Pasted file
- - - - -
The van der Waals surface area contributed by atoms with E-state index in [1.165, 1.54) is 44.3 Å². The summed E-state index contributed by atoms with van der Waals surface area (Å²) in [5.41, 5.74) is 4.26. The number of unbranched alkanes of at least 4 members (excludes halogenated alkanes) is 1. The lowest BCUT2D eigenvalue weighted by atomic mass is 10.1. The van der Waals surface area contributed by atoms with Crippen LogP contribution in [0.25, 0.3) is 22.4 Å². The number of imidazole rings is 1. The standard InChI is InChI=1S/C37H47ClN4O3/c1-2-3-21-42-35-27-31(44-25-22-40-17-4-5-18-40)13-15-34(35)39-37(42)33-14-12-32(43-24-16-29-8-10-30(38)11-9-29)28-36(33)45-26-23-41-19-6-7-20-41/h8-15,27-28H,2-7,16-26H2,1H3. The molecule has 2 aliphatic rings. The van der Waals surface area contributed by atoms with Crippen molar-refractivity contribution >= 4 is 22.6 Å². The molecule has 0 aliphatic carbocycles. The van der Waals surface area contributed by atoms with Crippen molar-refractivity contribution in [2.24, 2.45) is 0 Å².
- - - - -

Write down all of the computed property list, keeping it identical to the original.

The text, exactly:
The van der Waals surface area contributed by atoms with E-state index in [1.165, 1.54) is 44.3 Å². The summed E-state index contributed by atoms with van der Waals surface area (Å²) in [5.41, 5.74) is 4.26. The number of unbranched alkanes of at least 4 members (excludes halogenated alkanes) is 1. The lowest BCUT2D eigenvalue weighted by atomic mass is 10.1. The van der Waals surface area contributed by atoms with Crippen LogP contribution in [0.25, 0.3) is 22.4 Å². The number of imidazole rings is 1. The standard InChI is InChI=1S/C37H47ClN4O3/c1-2-3-21-42-35-27-31(44-25-22-40-17-4-5-18-40)13-15-34(35)39-37(42)33-14-12-32(43-24-16-29-8-10-30(38)11-9-29)28-36(33)45-26-23-41-19-6-7-20-41/h8-15,27-28H,2-7,16-26H2,1H3. The molecule has 2 aliphatic rings. The van der Waals surface area contributed by atoms with Crippen molar-refractivity contribution >= 4 is 22.6 Å². The molecule has 0 aliphatic carbocycles. The van der Waals surface area contributed by atoms with Crippen molar-refractivity contribution in [2.24, 2.45) is 0 Å².